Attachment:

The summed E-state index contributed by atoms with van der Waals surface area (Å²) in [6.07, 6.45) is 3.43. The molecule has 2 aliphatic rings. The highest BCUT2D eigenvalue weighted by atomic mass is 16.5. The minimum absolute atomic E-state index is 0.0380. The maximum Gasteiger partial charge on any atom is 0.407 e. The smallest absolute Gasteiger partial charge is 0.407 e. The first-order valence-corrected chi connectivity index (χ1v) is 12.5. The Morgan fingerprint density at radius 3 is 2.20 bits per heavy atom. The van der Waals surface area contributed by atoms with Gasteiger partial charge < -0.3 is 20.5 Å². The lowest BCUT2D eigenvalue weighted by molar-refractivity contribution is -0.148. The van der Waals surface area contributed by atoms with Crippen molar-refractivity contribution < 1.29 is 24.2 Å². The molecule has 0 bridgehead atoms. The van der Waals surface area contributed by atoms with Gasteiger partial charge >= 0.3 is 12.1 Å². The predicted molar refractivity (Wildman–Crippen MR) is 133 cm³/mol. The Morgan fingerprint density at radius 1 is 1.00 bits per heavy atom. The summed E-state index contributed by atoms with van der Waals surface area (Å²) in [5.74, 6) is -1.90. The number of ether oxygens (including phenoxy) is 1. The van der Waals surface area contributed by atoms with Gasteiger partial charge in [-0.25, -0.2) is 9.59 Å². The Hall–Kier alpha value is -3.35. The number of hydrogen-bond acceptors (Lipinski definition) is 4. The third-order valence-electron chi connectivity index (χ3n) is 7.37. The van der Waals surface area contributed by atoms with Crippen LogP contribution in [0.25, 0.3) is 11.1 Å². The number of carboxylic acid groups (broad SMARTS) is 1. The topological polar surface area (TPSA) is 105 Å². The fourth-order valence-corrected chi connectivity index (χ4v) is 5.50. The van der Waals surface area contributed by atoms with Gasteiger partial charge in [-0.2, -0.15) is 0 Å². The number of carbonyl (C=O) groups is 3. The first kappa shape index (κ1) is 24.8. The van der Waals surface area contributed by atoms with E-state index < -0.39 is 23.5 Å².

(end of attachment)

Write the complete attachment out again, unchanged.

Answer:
The summed E-state index contributed by atoms with van der Waals surface area (Å²) in [6.07, 6.45) is 3.43. The molecule has 2 aliphatic rings. The highest BCUT2D eigenvalue weighted by atomic mass is 16.5. The minimum absolute atomic E-state index is 0.0380. The maximum Gasteiger partial charge on any atom is 0.407 e. The smallest absolute Gasteiger partial charge is 0.407 e. The first-order valence-corrected chi connectivity index (χ1v) is 12.5. The Morgan fingerprint density at radius 3 is 2.20 bits per heavy atom. The van der Waals surface area contributed by atoms with Gasteiger partial charge < -0.3 is 20.5 Å². The lowest BCUT2D eigenvalue weighted by molar-refractivity contribution is -0.148. The van der Waals surface area contributed by atoms with Crippen molar-refractivity contribution < 1.29 is 24.2 Å². The molecule has 0 bridgehead atoms. The van der Waals surface area contributed by atoms with Gasteiger partial charge >= 0.3 is 12.1 Å². The predicted molar refractivity (Wildman–Crippen MR) is 133 cm³/mol. The Morgan fingerprint density at radius 1 is 1.00 bits per heavy atom. The summed E-state index contributed by atoms with van der Waals surface area (Å²) in [5.74, 6) is -1.90. The number of ether oxygens (including phenoxy) is 1. The van der Waals surface area contributed by atoms with Gasteiger partial charge in [-0.25, -0.2) is 9.59 Å². The Hall–Kier alpha value is -3.35. The number of hydrogen-bond acceptors (Lipinski definition) is 4. The third-order valence-electron chi connectivity index (χ3n) is 7.37. The van der Waals surface area contributed by atoms with Crippen LogP contribution in [0.25, 0.3) is 11.1 Å². The number of carboxylic acid groups (broad SMARTS) is 1. The topological polar surface area (TPSA) is 105 Å². The fourth-order valence-corrected chi connectivity index (χ4v) is 5.50. The van der Waals surface area contributed by atoms with Gasteiger partial charge in [-0.2, -0.15) is 0 Å². The number of carbonyl (C=O) groups is 3. The first kappa shape index (κ1) is 24.8. The van der Waals surface area contributed by atoms with E-state index < -0.39 is 23.5 Å².